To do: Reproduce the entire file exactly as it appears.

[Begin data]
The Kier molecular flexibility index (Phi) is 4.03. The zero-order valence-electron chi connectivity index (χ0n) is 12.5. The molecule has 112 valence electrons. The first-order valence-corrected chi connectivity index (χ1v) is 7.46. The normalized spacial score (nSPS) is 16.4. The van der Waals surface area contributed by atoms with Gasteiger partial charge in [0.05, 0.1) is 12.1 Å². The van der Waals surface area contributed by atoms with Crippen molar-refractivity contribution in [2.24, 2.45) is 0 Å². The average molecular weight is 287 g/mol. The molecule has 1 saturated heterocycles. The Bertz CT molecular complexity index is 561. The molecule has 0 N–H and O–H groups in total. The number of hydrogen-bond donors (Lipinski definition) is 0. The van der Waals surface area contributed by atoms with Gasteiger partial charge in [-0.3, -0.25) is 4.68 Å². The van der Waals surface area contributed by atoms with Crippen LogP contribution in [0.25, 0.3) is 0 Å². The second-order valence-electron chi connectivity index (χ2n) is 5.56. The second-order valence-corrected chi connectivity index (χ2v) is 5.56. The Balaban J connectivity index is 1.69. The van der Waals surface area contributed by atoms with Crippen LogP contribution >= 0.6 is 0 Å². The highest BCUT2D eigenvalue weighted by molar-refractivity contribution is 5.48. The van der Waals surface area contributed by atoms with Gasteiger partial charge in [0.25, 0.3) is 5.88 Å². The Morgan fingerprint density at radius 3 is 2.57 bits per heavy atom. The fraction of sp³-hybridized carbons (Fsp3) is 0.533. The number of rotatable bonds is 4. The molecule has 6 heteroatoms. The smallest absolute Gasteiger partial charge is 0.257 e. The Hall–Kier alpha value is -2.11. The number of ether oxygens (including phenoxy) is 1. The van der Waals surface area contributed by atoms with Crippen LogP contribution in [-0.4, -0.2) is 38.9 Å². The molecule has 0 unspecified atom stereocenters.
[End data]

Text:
The Kier molecular flexibility index (Phi) is 4.03. The zero-order valence-electron chi connectivity index (χ0n) is 12.5. The molecule has 112 valence electrons. The first-order valence-corrected chi connectivity index (χ1v) is 7.46. The normalized spacial score (nSPS) is 16.4. The van der Waals surface area contributed by atoms with Gasteiger partial charge in [0.05, 0.1) is 12.1 Å². The van der Waals surface area contributed by atoms with Crippen molar-refractivity contribution in [2.24, 2.45) is 0 Å². The average molecular weight is 287 g/mol. The molecule has 1 saturated heterocycles. The Bertz CT molecular complexity index is 561. The molecule has 0 N–H and O–H groups in total. The number of hydrogen-bond donors (Lipinski definition) is 0. The van der Waals surface area contributed by atoms with Gasteiger partial charge in [-0.3, -0.25) is 4.68 Å². The van der Waals surface area contributed by atoms with Crippen LogP contribution in [0.25, 0.3) is 0 Å². The second-order valence-electron chi connectivity index (χ2n) is 5.56. The second-order valence-corrected chi connectivity index (χ2v) is 5.56. The Balaban J connectivity index is 1.69. The van der Waals surface area contributed by atoms with Crippen LogP contribution >= 0.6 is 0 Å². The highest BCUT2D eigenvalue weighted by molar-refractivity contribution is 5.48. The van der Waals surface area contributed by atoms with Gasteiger partial charge in [0.25, 0.3) is 5.88 Å². The Morgan fingerprint density at radius 3 is 2.57 bits per heavy atom. The fraction of sp³-hybridized carbons (Fsp3) is 0.533. The number of rotatable bonds is 4. The molecule has 6 heteroatoms. The smallest absolute Gasteiger partial charge is 0.257 e. The Hall–Kier alpha value is -2.11. The number of ether oxygens (including phenoxy) is 1. The van der Waals surface area contributed by atoms with Crippen LogP contribution in [-0.4, -0.2) is 38.9 Å². The molecule has 0 unspecified atom stereocenters.